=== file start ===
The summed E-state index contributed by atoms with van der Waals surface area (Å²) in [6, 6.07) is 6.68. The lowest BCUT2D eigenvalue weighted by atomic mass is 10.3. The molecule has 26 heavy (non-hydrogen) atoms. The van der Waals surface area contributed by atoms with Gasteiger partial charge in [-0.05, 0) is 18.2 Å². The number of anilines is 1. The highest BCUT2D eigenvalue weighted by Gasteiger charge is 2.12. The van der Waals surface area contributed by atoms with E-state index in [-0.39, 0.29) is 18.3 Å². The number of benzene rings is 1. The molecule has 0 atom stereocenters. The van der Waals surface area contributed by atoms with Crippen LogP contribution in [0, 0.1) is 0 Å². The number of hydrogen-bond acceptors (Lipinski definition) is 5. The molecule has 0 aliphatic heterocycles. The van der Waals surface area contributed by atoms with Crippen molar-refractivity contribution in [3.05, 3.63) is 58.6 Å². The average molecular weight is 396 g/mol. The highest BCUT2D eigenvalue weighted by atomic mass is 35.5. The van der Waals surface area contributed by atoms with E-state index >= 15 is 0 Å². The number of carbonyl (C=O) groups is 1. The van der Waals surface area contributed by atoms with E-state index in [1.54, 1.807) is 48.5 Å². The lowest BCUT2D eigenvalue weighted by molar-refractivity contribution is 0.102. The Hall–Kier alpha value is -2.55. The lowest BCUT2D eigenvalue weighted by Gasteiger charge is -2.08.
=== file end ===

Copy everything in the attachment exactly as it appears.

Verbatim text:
The summed E-state index contributed by atoms with van der Waals surface area (Å²) in [6, 6.07) is 6.68. The lowest BCUT2D eigenvalue weighted by atomic mass is 10.3. The molecule has 26 heavy (non-hydrogen) atoms. The van der Waals surface area contributed by atoms with Gasteiger partial charge in [-0.05, 0) is 18.2 Å². The number of anilines is 1. The highest BCUT2D eigenvalue weighted by Gasteiger charge is 2.12. The van der Waals surface area contributed by atoms with E-state index in [-0.39, 0.29) is 18.3 Å². The number of benzene rings is 1. The molecule has 0 atom stereocenters. The van der Waals surface area contributed by atoms with Crippen LogP contribution in [0, 0.1) is 0 Å². The number of hydrogen-bond acceptors (Lipinski definition) is 5. The molecule has 0 aliphatic heterocycles. The van der Waals surface area contributed by atoms with Crippen molar-refractivity contribution in [3.05, 3.63) is 58.6 Å². The average molecular weight is 396 g/mol. The highest BCUT2D eigenvalue weighted by atomic mass is 35.5. The van der Waals surface area contributed by atoms with E-state index >= 15 is 0 Å². The number of carbonyl (C=O) groups is 1. The van der Waals surface area contributed by atoms with E-state index in [1.54, 1.807) is 48.5 Å². The lowest BCUT2D eigenvalue weighted by molar-refractivity contribution is 0.102. The Hall–Kier alpha value is -2.55. The lowest BCUT2D eigenvalue weighted by Gasteiger charge is -2.08.